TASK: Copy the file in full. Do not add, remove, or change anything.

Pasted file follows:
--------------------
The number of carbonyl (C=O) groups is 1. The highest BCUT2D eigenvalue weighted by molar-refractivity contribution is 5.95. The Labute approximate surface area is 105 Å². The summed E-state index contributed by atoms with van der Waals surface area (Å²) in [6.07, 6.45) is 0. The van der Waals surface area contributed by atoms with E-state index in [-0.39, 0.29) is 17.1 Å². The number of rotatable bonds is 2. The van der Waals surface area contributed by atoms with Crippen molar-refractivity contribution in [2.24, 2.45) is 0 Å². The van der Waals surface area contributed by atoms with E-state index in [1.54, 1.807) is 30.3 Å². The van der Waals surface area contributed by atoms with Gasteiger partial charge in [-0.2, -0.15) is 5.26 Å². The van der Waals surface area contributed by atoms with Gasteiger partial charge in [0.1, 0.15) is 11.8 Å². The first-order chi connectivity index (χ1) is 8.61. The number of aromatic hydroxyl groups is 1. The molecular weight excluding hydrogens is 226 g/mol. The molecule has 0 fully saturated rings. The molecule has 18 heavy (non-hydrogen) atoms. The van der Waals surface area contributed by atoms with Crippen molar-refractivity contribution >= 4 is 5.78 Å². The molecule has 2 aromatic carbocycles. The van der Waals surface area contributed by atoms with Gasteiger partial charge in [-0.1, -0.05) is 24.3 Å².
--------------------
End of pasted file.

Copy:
The number of carbonyl (C=O) groups is 1. The highest BCUT2D eigenvalue weighted by molar-refractivity contribution is 5.95. The Labute approximate surface area is 105 Å². The summed E-state index contributed by atoms with van der Waals surface area (Å²) in [6.07, 6.45) is 0. The van der Waals surface area contributed by atoms with E-state index in [-0.39, 0.29) is 17.1 Å². The number of rotatable bonds is 2. The van der Waals surface area contributed by atoms with Crippen molar-refractivity contribution in [2.24, 2.45) is 0 Å². The van der Waals surface area contributed by atoms with E-state index in [1.54, 1.807) is 30.3 Å². The van der Waals surface area contributed by atoms with Gasteiger partial charge in [-0.2, -0.15) is 5.26 Å². The van der Waals surface area contributed by atoms with Gasteiger partial charge in [0.1, 0.15) is 11.8 Å². The first-order chi connectivity index (χ1) is 8.61. The number of aromatic hydroxyl groups is 1. The molecular weight excluding hydrogens is 226 g/mol. The molecule has 0 fully saturated rings. The molecule has 18 heavy (non-hydrogen) atoms. The van der Waals surface area contributed by atoms with Crippen molar-refractivity contribution >= 4 is 5.78 Å². The molecule has 2 aromatic carbocycles. The van der Waals surface area contributed by atoms with Gasteiger partial charge in [-0.1, -0.05) is 24.3 Å².